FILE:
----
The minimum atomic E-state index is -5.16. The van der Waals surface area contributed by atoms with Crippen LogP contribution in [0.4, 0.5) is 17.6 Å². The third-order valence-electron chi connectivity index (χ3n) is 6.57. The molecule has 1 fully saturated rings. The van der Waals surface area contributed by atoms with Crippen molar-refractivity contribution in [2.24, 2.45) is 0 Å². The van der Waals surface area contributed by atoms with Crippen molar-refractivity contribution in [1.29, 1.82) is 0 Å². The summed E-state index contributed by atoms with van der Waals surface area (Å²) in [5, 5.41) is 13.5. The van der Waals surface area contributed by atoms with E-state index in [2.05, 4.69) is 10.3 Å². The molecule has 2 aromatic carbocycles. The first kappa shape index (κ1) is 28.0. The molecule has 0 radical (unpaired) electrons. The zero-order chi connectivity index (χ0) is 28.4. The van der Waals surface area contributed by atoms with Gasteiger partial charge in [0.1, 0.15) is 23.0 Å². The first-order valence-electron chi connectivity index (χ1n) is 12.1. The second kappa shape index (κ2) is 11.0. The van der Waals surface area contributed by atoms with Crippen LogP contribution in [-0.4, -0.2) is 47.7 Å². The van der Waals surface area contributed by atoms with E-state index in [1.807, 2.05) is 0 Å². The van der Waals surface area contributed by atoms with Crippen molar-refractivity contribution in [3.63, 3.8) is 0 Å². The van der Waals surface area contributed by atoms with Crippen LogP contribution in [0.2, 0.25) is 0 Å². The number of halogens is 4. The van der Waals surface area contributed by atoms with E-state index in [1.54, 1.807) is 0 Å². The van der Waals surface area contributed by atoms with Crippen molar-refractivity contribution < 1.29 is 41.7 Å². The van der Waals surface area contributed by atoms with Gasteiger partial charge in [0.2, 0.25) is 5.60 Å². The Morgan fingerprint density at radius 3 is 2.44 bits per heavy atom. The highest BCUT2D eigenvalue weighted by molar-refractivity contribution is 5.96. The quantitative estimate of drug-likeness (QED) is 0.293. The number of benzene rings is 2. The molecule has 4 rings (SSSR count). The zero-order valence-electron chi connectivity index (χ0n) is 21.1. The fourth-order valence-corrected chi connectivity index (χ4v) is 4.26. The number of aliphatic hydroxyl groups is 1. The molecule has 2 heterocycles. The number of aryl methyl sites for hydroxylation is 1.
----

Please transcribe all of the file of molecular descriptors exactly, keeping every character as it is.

The minimum atomic E-state index is -5.16. The van der Waals surface area contributed by atoms with Crippen LogP contribution in [0.4, 0.5) is 17.6 Å². The third-order valence-electron chi connectivity index (χ3n) is 6.57. The molecule has 1 fully saturated rings. The van der Waals surface area contributed by atoms with Crippen molar-refractivity contribution in [2.24, 2.45) is 0 Å². The van der Waals surface area contributed by atoms with Crippen molar-refractivity contribution in [1.29, 1.82) is 0 Å². The summed E-state index contributed by atoms with van der Waals surface area (Å²) in [5, 5.41) is 13.5. The van der Waals surface area contributed by atoms with E-state index in [2.05, 4.69) is 10.3 Å². The molecule has 2 aromatic carbocycles. The first kappa shape index (κ1) is 28.0. The molecule has 0 radical (unpaired) electrons. The zero-order chi connectivity index (χ0) is 28.4. The van der Waals surface area contributed by atoms with Gasteiger partial charge in [0.1, 0.15) is 23.0 Å². The first-order valence-electron chi connectivity index (χ1n) is 12.1. The second kappa shape index (κ2) is 11.0. The van der Waals surface area contributed by atoms with Crippen LogP contribution in [-0.4, -0.2) is 47.7 Å². The van der Waals surface area contributed by atoms with E-state index in [1.807, 2.05) is 0 Å². The van der Waals surface area contributed by atoms with Crippen molar-refractivity contribution in [3.63, 3.8) is 0 Å². The van der Waals surface area contributed by atoms with Crippen LogP contribution in [0.2, 0.25) is 0 Å². The number of halogens is 4. The van der Waals surface area contributed by atoms with E-state index in [1.54, 1.807) is 0 Å². The van der Waals surface area contributed by atoms with Crippen molar-refractivity contribution < 1.29 is 41.7 Å². The van der Waals surface area contributed by atoms with Gasteiger partial charge in [0.2, 0.25) is 5.60 Å². The Morgan fingerprint density at radius 3 is 2.44 bits per heavy atom. The highest BCUT2D eigenvalue weighted by molar-refractivity contribution is 5.96. The quantitative estimate of drug-likeness (QED) is 0.293. The number of benzene rings is 2. The molecule has 4 rings (SSSR count). The zero-order valence-electron chi connectivity index (χ0n) is 21.1. The fourth-order valence-corrected chi connectivity index (χ4v) is 4.26. The number of aliphatic hydroxyl groups is 1. The molecule has 2 heterocycles. The number of aryl methyl sites for hydroxylation is 1.